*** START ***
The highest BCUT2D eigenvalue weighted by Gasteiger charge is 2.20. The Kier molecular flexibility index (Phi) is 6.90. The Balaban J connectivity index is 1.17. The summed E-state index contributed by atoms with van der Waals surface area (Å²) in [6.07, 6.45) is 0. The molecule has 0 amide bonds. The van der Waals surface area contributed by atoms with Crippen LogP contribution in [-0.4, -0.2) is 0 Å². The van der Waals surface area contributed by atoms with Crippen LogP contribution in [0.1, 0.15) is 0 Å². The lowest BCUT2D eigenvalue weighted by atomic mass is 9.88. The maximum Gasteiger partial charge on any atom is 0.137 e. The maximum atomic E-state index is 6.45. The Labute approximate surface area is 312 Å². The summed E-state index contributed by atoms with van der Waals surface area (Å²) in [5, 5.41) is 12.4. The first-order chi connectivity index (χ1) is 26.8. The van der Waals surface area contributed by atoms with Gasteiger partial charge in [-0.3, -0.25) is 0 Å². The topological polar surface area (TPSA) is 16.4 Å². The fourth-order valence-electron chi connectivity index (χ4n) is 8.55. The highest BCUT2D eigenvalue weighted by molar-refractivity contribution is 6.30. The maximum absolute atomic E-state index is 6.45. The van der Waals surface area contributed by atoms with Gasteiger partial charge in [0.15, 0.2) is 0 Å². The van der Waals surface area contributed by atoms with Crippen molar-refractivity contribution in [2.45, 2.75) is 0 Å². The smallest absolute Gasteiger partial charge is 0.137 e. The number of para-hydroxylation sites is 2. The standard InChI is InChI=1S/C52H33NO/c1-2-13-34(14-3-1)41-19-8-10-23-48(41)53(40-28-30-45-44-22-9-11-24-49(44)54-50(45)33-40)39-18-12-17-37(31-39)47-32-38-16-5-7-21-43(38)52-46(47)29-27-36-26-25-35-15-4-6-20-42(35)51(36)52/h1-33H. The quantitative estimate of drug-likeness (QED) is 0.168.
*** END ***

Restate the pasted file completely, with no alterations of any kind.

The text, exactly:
The highest BCUT2D eigenvalue weighted by Gasteiger charge is 2.20. The Kier molecular flexibility index (Phi) is 6.90. The Balaban J connectivity index is 1.17. The summed E-state index contributed by atoms with van der Waals surface area (Å²) in [6.07, 6.45) is 0. The molecule has 0 amide bonds. The van der Waals surface area contributed by atoms with Crippen LogP contribution in [-0.4, -0.2) is 0 Å². The van der Waals surface area contributed by atoms with Crippen LogP contribution in [0.1, 0.15) is 0 Å². The lowest BCUT2D eigenvalue weighted by atomic mass is 9.88. The maximum Gasteiger partial charge on any atom is 0.137 e. The maximum atomic E-state index is 6.45. The Labute approximate surface area is 312 Å². The summed E-state index contributed by atoms with van der Waals surface area (Å²) in [5, 5.41) is 12.4. The first-order chi connectivity index (χ1) is 26.8. The van der Waals surface area contributed by atoms with Gasteiger partial charge in [-0.3, -0.25) is 0 Å². The topological polar surface area (TPSA) is 16.4 Å². The fourth-order valence-electron chi connectivity index (χ4n) is 8.55. The highest BCUT2D eigenvalue weighted by molar-refractivity contribution is 6.30. The maximum absolute atomic E-state index is 6.45. The van der Waals surface area contributed by atoms with Gasteiger partial charge in [0.15, 0.2) is 0 Å². The van der Waals surface area contributed by atoms with Crippen molar-refractivity contribution in [2.45, 2.75) is 0 Å². The smallest absolute Gasteiger partial charge is 0.137 e. The number of para-hydroxylation sites is 2. The standard InChI is InChI=1S/C52H33NO/c1-2-13-34(14-3-1)41-19-8-10-23-48(41)53(40-28-30-45-44-22-9-11-24-49(44)54-50(45)33-40)39-18-12-17-37(31-39)47-32-38-16-5-7-21-43(38)52-46(47)29-27-36-26-25-35-15-4-6-20-42(35)51(36)52/h1-33H. The quantitative estimate of drug-likeness (QED) is 0.168.